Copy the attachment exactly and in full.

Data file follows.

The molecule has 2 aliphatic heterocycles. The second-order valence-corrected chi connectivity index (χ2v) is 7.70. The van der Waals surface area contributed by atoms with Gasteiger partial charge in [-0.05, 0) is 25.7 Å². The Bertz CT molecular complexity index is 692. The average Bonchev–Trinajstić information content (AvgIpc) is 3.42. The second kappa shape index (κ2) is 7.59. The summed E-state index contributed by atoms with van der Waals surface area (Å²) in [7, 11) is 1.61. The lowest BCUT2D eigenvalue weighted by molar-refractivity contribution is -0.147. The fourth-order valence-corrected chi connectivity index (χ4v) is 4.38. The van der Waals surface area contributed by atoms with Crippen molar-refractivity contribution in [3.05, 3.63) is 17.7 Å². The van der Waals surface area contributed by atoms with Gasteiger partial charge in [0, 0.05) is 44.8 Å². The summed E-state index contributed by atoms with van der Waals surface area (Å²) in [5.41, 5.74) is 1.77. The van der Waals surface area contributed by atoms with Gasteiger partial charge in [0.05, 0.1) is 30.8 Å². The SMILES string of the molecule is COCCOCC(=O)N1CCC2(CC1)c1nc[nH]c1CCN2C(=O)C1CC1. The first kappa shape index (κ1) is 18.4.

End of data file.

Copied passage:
The molecule has 2 aliphatic heterocycles. The second-order valence-corrected chi connectivity index (χ2v) is 7.70. The van der Waals surface area contributed by atoms with Gasteiger partial charge in [-0.05, 0) is 25.7 Å². The Bertz CT molecular complexity index is 692. The average Bonchev–Trinajstić information content (AvgIpc) is 3.42. The second kappa shape index (κ2) is 7.59. The summed E-state index contributed by atoms with van der Waals surface area (Å²) in [7, 11) is 1.61. The lowest BCUT2D eigenvalue weighted by molar-refractivity contribution is -0.147. The fourth-order valence-corrected chi connectivity index (χ4v) is 4.38. The van der Waals surface area contributed by atoms with Crippen molar-refractivity contribution in [3.05, 3.63) is 17.7 Å². The van der Waals surface area contributed by atoms with Gasteiger partial charge in [0, 0.05) is 44.8 Å². The summed E-state index contributed by atoms with van der Waals surface area (Å²) in [5.41, 5.74) is 1.77. The van der Waals surface area contributed by atoms with Gasteiger partial charge in [0.05, 0.1) is 30.8 Å². The SMILES string of the molecule is COCCOCC(=O)N1CCC2(CC1)c1nc[nH]c1CCN2C(=O)C1CC1. The first kappa shape index (κ1) is 18.4.